|Object ID #||1975.026.026|
|Object Name||Token, Ration|
|Title||Canada Ration Meat Tokens|
|Lexicon category||8: Communication Artifact|
|Year Range from||1942|
|Year Range to||1947|
|Made||Government of Canada|
|Place of Origin||Canada|
This is a group of six blue-coloured pressed wood meat ration token discs (W.W.#2, starting 1942, rationing ended in 1947). The discs are each one inch in diameter and have a central hole that allows them to be strung on string or whatever. Pressed lettering reads "CANADA RATION MEAT VIANDE".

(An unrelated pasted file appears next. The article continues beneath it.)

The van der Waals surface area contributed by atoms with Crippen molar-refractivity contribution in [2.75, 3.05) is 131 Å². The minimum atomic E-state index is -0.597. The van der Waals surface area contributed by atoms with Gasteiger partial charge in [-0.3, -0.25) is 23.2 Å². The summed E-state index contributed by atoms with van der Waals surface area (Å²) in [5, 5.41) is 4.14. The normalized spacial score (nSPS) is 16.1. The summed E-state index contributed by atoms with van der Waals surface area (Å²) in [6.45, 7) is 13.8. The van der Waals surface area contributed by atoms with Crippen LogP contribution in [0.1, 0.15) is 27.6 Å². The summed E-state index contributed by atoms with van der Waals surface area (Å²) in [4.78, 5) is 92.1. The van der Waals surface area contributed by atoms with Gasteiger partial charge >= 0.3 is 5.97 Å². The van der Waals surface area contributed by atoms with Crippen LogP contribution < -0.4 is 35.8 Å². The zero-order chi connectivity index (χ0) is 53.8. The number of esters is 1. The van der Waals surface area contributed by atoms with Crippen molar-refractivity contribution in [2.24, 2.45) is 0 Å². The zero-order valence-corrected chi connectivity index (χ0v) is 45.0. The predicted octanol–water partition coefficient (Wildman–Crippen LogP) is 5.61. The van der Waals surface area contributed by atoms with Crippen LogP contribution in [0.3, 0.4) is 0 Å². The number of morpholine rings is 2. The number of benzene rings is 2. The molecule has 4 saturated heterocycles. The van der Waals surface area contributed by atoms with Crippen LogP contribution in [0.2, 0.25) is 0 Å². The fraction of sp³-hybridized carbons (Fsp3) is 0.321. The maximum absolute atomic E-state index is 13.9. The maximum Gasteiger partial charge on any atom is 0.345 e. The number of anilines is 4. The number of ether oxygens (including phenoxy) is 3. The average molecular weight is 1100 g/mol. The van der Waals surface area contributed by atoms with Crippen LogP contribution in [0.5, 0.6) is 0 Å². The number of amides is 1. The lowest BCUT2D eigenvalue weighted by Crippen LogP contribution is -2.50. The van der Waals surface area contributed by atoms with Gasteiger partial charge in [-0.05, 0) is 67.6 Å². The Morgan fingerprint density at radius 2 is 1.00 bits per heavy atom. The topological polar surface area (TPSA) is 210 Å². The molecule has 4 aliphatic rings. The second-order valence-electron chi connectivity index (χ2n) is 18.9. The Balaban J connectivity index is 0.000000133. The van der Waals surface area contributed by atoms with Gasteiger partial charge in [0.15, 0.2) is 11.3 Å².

The meat tokens are from the Second World War time period, when meat was rationed and civilians had to reduce their consumption of it. This group of tokens was kept at Owen Sound, Ontario after the war by the Lowther family.
Rationing was in effect from 1942-1946 (and formally ended in 1947). The last Canadian ration books were produced in 1946.
|Found||Owen Sound, Grey County|
Lowther, Charles W.
World War II
|Function||More research is needed, but museum staff have been told that when a civilian used their ration coupons during the Second World War, sometimes the quantity was more than someone needed. One had to turn in his or her coupon, but tokens like this acted as "change" so that you could later get the rest of of your allotted commodity. There were also green and yellow discs. One visitor who saw these said that after the war, children also liked to make necklaces out of these items.|